Why does it take so long to get a special issuance? It’s not as bad as it was a few years ago, but if you are grounded waiting to hear from the FAA doctors in Oklahoma City about your special issuance, the waiting can seem interminable.
But if you take a peek at the inner workings of the FAA’s Medical Certification Office, it might help you understand why it takes so long.
“The reality is certification cases take one hour,” said Dr. Warren Silberman, director of the Airman Certification Branch of the FAA Civil Aerospace Medical Institute (CAMI) in OKC.
An hour? Then you should have your certification in a flash, right? Not so fast, Silberman said. “You have to realize that we have 30,000 special issuances — that’s more than some countries have airmen,” he said.
And as the pilot population ages, it develops more and more medical problems, he said, noting, “I’ve got a couple of waivers myself.”
He said the average processing time is less than 30 days, noting that if it takes longer than that, it’s often the pilots’ fault. They don’t send the proper documentation to OKC or leave out a report that was specifically requested by the FAA.
“If you don’t take your life in your own hands and get everything to Oklahoma City, then I’m not going to take the heat for you,” Silberman warned. “Do not try to skirt the issue — get what we asked you to get.”
Another incentive not to be the pilot who gets a letter telling him that he forgot some critical information: “Those often go to the bottom of the pile,” Silberman warned.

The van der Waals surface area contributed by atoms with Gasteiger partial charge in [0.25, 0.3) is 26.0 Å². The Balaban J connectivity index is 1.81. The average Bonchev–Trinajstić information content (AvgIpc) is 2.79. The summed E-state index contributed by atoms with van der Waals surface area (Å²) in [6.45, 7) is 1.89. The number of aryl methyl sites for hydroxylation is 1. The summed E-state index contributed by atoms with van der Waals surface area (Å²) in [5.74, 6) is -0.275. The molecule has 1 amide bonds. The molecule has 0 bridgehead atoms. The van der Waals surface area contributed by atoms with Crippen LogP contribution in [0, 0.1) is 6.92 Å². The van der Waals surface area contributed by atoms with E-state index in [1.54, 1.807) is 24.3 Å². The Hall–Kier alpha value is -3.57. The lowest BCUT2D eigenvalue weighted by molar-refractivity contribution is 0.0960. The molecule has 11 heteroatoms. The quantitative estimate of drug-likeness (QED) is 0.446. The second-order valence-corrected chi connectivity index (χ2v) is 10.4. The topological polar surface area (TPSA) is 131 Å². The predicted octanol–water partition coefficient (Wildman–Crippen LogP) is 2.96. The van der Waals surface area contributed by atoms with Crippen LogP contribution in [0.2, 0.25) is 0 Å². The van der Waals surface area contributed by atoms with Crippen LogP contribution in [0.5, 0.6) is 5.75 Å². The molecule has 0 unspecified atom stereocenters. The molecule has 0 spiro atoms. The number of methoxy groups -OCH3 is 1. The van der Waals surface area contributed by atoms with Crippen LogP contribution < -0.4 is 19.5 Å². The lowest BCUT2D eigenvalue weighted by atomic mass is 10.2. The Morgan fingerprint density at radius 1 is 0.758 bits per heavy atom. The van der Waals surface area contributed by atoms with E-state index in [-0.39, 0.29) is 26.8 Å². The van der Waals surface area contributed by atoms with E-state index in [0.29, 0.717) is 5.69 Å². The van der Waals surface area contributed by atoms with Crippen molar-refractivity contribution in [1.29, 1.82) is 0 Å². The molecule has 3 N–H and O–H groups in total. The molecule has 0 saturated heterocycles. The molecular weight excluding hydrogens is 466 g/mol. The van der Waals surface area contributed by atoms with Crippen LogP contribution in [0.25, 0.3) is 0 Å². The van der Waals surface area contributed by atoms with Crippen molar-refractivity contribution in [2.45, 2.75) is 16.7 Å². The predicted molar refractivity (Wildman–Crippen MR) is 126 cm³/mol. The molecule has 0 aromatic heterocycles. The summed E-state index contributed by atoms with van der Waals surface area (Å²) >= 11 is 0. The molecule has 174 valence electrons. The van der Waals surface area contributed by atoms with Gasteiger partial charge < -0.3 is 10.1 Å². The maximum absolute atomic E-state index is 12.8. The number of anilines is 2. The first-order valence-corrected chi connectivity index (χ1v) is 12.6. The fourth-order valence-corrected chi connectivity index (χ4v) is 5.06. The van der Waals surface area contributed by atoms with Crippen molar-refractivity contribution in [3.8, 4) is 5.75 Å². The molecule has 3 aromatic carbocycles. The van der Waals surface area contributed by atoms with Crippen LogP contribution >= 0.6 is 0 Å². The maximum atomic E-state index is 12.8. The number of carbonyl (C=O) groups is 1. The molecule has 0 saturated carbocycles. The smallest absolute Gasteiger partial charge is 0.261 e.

Your AME also could be the reason for the delay. Is he too willing to pass decisions on to OKC that he could be making in his office? If he is, get a new AME (see “Is it time to fire your AME?“).
But the main reason for the delays is the day-to-day reality of running the certification office.
“My division is manpower dependent,” Silberman said. So when one his doctors died last August — “a one-of-a-kind guy” who handled 21 cases a day — he was not replaced until March. That created a backlog of the 21 cases he did a day multiplied by the number of days the post was empty, he explained.
Then came the training period until the new doctor could get up to speed. Silberman estimates it takes up to two years to train an examiner.
On top of that, another doctor who was handling 35 cases a day retired, creating the need to hire and train yet another doctor, he said.
“Our backlog waxes and wanes depending on labor,” he said. “Our staff is that thin that one person can affect the backlog creeping up.”
Even with all the turmoil in the staffing in the last year, however, the office was still able to stay with the 30-day average, noted Dr. Fred Tilton, Federal Air Surgeon.
Should you worry about getting denied?
Less than .02% of pilots get a final denial, according to Tilton.
“More people are eligible to fly now than 20 years ago,” he noted. “Unfortunately, however, there are still some people who just are not safe to fly.”
Tilton noted that pilots with special issuances actually have less accidents than other pilots. “We’re very careful who we give a waiver to,” he said. “We want to make sure the person is safe to fly.”